Alison Scotland on her PHA Journey
Updated: Jan 22
PHA is driven by its many skilled volunteers, who bring their expertise to design better quality housing and community infrastructure in regions in the South Pacific that are particularly vulnerable to extreme weather events. One element of this expertise is the DANCER system, that has been an integral part of PHA's recent projects, and has recently been further embedded by dedicated Board Director and Training and Publications Manager Alison Scotland. Read more about her background, how she balances PHA with life's responsibilities and the exciting projects she is helping bring to life with PHA.
How did you come to be involved with PHA?
I met Rod Johnston and Peter Cheers through my work at Standards Australia. It was when Peter and I were both presenting at the Pacific Tropical Building Forum in 2018 that I discovered more about the amazing stuff Partner Housing was achieving with post-disaster housing reconstruction, directly with those who need it most. Chatting later about it with Rod, I mentioned that Partner Housing’s vision was something I loved… to which Rod suggested I could do more and join up! With my standards background and linkages to various government bodies, it was a no-brainer.
What is the most fulfilling aspect of the work?
I feel privileged to be part of such a dedicated and talented group of people focused on improving the lives of villagers across the Asia-Pacific. Every time we meet as a Board, we share stories of all the building, water reticulation and sanitation projects underway. I find it impressive to see the extent of positive impact that we have as a relatively small volunteer organisation.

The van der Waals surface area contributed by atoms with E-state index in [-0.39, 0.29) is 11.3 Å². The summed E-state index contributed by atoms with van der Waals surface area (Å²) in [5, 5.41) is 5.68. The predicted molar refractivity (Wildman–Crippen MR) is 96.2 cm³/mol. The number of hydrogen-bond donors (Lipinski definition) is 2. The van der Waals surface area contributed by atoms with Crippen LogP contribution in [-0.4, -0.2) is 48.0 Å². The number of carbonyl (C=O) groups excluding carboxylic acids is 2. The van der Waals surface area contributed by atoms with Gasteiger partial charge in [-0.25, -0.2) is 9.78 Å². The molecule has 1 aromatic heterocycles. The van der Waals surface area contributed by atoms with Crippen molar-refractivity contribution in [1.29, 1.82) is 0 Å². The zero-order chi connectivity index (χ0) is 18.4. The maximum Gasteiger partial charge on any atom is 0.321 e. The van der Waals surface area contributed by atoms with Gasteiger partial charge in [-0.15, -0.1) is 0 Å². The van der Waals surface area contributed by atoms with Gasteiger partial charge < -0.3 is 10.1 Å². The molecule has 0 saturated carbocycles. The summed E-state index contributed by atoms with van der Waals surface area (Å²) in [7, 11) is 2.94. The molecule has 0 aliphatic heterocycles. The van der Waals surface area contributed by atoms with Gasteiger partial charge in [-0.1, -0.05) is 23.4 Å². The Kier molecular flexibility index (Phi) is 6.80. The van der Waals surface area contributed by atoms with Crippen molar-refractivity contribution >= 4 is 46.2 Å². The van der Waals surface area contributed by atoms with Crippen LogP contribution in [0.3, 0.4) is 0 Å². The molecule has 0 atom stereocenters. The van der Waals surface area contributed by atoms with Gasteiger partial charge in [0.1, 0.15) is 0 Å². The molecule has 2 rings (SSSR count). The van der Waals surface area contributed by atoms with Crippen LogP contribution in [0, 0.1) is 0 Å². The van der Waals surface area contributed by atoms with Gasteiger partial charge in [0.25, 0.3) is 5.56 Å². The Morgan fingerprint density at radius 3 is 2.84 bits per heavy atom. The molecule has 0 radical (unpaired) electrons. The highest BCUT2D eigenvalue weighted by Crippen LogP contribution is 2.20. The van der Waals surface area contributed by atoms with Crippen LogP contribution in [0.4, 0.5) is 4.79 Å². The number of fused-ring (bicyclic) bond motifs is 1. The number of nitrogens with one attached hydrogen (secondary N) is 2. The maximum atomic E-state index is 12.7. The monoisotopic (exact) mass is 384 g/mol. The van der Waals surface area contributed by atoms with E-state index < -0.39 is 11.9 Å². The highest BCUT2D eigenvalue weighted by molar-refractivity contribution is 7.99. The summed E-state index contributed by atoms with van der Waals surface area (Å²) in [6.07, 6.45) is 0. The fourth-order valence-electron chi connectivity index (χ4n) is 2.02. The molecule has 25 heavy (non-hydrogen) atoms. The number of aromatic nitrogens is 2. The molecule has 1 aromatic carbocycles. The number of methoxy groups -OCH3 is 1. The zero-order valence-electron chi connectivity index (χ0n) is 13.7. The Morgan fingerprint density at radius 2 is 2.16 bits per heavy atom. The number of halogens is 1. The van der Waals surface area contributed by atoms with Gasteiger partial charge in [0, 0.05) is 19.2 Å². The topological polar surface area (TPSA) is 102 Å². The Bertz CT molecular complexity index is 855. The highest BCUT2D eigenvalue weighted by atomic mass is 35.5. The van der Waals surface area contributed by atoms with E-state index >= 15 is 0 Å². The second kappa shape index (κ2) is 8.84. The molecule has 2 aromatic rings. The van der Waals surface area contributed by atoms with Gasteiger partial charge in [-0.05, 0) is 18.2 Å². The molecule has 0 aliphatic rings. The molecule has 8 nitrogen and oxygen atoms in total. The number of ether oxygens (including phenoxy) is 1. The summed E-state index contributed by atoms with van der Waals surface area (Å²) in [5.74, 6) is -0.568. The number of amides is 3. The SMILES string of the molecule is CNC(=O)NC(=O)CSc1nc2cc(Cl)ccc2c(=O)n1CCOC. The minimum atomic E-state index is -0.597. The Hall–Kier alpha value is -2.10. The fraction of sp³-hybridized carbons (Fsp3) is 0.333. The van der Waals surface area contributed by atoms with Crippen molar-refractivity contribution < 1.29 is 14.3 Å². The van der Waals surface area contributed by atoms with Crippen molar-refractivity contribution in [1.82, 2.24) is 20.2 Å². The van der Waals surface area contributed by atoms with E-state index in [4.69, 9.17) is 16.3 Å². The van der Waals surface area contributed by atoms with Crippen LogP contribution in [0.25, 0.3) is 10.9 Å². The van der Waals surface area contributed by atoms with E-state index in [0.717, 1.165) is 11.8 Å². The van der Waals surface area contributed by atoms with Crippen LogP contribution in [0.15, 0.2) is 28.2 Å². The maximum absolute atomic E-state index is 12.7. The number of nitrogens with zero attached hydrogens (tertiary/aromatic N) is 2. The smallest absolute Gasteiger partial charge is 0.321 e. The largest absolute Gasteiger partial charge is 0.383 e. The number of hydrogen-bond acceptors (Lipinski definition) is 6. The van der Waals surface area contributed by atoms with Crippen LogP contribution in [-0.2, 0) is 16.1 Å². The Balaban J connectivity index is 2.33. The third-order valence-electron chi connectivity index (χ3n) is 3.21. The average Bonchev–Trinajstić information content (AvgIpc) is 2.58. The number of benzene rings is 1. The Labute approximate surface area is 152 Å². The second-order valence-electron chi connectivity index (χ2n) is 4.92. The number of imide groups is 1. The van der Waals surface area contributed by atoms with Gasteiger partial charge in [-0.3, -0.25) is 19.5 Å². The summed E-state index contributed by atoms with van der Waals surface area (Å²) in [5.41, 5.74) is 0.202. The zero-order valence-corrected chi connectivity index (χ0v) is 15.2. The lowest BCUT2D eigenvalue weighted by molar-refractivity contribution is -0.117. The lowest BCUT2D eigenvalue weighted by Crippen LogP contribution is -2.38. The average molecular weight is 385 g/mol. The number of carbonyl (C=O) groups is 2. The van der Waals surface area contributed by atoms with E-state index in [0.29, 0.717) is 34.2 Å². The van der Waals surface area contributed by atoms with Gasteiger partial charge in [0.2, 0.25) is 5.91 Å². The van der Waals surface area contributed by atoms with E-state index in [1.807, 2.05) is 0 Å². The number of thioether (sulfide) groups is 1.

Are there any challenges you've found?
For me it is the challenge of balance. Having a young family, crazy day job and busy life, I do feel the stress of not being able to give more of my time to Partner Housing. That said, everyone on the Board is there to support each other and rallies together to get some amazing things done.
What does the future hold for you? What are you excited about in the work being done with PHA?
Given that it relates to my standards background, I am excited to see how much impact the DANCER building system is having for South Pacific village houses, clinics, schools and community buildings. DANCER stands for “Direct Anchorage Non-cyclonic / Cyclone & Earthquake Resistant,” and it uses the principles of existing Australian building standards to provide practical advice on how to achieve wind, earthquake and tsunami-resistant buildings in the region. Seeing the DANCER building system being used for the construction of 83 houses and several community buildings planned for the Freshwin and Freshwater sites in Vanuatu next year will be a great thrill!